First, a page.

Some things cannot be removed, not entirely. You can never hold back a river. We were running out of amnestics. Too many disasters had happened too fast. The stars had gone. 'Leave it to the memeticists,' they said. Hah! Memetics is the poisoned craft, and we the poisoners. But they dumped it on our lap and amnesticized themselves—amnesticized the whole Foundation, leaving us alone in our guilt. And there are some things you cannot remove, some things embedded too deep in the human psyche. And we were asked to remove something not even amnestics could touch?

And so I took that impulse and re-channeled it. Me, and me alone. I was the only one that could do it—not the skill, the will. Like the stars. Everyone knows stars are in the sky, so you put in new stars and no one notices. Their children go, you make new children. Or change the impulse, the drive. Redirect. Transform. Their children are the grass and the breeze and the stars in the sky. All of those things and more.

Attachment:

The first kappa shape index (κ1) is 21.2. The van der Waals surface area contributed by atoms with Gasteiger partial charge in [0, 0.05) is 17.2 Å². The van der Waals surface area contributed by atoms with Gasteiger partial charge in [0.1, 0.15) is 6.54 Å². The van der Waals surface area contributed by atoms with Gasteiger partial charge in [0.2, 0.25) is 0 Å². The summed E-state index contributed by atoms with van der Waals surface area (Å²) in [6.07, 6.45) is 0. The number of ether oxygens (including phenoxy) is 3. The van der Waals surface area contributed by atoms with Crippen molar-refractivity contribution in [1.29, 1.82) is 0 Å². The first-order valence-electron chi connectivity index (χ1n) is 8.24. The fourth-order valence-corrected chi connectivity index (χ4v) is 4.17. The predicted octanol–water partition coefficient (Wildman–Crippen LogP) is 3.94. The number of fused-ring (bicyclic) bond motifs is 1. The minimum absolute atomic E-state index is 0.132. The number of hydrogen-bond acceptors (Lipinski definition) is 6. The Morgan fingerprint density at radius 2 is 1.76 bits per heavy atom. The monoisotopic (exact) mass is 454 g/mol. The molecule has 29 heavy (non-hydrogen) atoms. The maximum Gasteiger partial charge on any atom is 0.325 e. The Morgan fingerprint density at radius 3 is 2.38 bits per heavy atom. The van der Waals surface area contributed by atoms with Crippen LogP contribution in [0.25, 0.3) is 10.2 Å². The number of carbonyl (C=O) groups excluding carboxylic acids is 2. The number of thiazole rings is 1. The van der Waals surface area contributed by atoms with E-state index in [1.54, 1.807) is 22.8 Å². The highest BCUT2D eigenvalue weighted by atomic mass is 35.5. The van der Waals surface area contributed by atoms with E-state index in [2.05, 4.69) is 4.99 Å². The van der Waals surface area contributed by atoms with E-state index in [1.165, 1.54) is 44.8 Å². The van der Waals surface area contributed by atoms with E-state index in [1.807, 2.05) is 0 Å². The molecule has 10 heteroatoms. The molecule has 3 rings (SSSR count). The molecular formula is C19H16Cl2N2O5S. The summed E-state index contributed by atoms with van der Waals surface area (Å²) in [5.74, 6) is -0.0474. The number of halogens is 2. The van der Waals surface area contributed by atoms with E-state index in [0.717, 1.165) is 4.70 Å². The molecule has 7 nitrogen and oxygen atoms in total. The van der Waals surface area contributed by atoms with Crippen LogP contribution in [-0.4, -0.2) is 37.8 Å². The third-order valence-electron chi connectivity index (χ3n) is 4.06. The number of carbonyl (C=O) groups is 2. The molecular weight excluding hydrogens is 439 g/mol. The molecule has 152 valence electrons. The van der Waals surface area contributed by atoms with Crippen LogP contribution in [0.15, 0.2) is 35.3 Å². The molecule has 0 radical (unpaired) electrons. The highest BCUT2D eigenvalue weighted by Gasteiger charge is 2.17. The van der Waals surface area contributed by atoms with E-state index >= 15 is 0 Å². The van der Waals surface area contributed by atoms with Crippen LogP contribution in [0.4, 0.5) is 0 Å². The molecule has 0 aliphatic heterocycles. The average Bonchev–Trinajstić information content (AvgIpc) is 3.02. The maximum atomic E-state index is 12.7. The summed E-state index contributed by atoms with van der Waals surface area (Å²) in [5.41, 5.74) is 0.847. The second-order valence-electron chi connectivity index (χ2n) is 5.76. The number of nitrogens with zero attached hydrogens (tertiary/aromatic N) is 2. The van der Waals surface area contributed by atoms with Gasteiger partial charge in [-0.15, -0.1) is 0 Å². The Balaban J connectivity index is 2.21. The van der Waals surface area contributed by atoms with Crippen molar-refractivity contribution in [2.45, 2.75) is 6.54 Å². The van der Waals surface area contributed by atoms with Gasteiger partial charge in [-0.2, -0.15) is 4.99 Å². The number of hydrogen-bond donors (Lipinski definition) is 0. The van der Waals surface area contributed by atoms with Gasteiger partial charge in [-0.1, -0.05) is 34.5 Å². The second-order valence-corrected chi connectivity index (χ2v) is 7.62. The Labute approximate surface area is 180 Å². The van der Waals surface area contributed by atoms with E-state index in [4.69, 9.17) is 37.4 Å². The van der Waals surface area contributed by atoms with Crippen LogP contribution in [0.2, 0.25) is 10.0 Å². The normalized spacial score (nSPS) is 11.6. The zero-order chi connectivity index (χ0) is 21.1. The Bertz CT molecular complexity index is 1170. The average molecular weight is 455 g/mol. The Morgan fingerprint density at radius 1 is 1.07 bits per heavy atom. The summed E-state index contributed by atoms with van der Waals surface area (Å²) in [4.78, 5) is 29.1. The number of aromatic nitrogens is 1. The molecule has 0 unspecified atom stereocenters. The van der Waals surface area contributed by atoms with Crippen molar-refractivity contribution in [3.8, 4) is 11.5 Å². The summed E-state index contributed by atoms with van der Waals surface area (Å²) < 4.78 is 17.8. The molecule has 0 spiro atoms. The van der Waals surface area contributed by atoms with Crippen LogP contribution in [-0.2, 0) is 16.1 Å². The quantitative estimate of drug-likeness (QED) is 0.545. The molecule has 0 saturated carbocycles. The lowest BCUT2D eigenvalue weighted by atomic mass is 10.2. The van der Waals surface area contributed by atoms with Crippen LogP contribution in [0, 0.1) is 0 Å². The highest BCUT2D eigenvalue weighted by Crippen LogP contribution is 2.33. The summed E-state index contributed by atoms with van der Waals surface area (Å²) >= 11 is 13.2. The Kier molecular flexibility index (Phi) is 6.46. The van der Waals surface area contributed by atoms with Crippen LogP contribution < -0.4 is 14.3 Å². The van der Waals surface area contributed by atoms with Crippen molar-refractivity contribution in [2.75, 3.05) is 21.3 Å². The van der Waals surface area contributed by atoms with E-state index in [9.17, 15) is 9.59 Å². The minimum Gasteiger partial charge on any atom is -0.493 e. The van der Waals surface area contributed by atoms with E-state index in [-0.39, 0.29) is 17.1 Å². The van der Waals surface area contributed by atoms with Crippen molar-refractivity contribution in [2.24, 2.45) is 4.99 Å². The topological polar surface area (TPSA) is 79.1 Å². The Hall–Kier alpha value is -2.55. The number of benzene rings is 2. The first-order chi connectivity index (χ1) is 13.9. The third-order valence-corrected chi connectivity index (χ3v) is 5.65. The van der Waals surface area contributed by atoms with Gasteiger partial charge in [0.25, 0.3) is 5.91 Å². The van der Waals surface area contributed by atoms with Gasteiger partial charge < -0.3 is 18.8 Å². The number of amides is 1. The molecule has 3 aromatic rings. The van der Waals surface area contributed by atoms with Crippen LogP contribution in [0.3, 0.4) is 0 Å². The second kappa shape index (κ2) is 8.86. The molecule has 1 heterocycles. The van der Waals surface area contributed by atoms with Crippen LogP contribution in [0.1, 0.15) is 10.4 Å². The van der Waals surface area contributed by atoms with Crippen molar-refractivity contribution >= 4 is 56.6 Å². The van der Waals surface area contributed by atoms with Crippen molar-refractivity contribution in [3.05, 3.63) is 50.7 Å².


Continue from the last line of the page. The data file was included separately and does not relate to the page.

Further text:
And what about the children? What happened to them? How many starved in front of parents that could not see them? How many babies cried unanswered until they cried no more? When I made people forget, did they stay people? Did I do a good thing? Then why do I feel so bad?

Annette stares at me.

"Well?" I demand. I stand up tall, puff out my chest. "What are you going to do?"

Their eyes meet mine. I know, suddenly, that they pity me. That they have always pitied me, that they have always pitied memeticists more than I have pitied myself. They walk away, and there is no catharsis.

Somewhere in the room there are children.

"I'm sorry," I call, knowing they cannot know or care.